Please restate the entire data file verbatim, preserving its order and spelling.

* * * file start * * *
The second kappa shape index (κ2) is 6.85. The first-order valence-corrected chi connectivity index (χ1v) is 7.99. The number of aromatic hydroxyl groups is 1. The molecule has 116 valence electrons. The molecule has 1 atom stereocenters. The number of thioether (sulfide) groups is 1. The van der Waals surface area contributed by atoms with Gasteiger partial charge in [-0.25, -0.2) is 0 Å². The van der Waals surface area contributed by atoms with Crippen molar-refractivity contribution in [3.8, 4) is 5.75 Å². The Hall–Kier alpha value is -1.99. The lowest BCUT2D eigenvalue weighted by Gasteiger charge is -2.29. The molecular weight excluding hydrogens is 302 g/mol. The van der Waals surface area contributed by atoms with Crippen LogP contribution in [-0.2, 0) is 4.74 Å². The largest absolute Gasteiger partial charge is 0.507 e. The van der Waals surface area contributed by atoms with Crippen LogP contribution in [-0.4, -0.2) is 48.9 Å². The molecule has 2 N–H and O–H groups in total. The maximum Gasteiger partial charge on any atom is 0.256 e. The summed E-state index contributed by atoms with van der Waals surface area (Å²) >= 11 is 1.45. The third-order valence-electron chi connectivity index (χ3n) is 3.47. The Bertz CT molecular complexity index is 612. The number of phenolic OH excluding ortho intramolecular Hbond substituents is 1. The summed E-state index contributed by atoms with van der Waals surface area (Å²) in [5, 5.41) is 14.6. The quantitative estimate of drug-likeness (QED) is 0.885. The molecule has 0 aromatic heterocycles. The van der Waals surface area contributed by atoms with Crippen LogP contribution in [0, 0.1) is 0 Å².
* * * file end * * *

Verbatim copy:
The second kappa shape index (κ2) is 6.85. The first-order valence-corrected chi connectivity index (χ1v) is 7.99. The number of aromatic hydroxyl groups is 1. The molecule has 116 valence electrons. The molecule has 1 atom stereocenters. The number of thioether (sulfide) groups is 1. The van der Waals surface area contributed by atoms with Gasteiger partial charge in [-0.25, -0.2) is 0 Å². The van der Waals surface area contributed by atoms with Crippen molar-refractivity contribution in [3.8, 4) is 5.75 Å². The Hall–Kier alpha value is -1.99. The lowest BCUT2D eigenvalue weighted by Gasteiger charge is -2.29. The molecular weight excluding hydrogens is 302 g/mol. The van der Waals surface area contributed by atoms with Crippen LogP contribution in [-0.2, 0) is 4.74 Å². The largest absolute Gasteiger partial charge is 0.507 e. The van der Waals surface area contributed by atoms with Crippen LogP contribution in [-0.4, -0.2) is 48.9 Å². The molecule has 2 N–H and O–H groups in total. The maximum Gasteiger partial charge on any atom is 0.256 e. The summed E-state index contributed by atoms with van der Waals surface area (Å²) >= 11 is 1.45. The third-order valence-electron chi connectivity index (χ3n) is 3.47. The Bertz CT molecular complexity index is 612. The number of phenolic OH excluding ortho intramolecular Hbond substituents is 1. The summed E-state index contributed by atoms with van der Waals surface area (Å²) in [5, 5.41) is 14.6. The quantitative estimate of drug-likeness (QED) is 0.885. The molecule has 0 aromatic heterocycles. The van der Waals surface area contributed by atoms with Crippen LogP contribution in [0, 0.1) is 0 Å².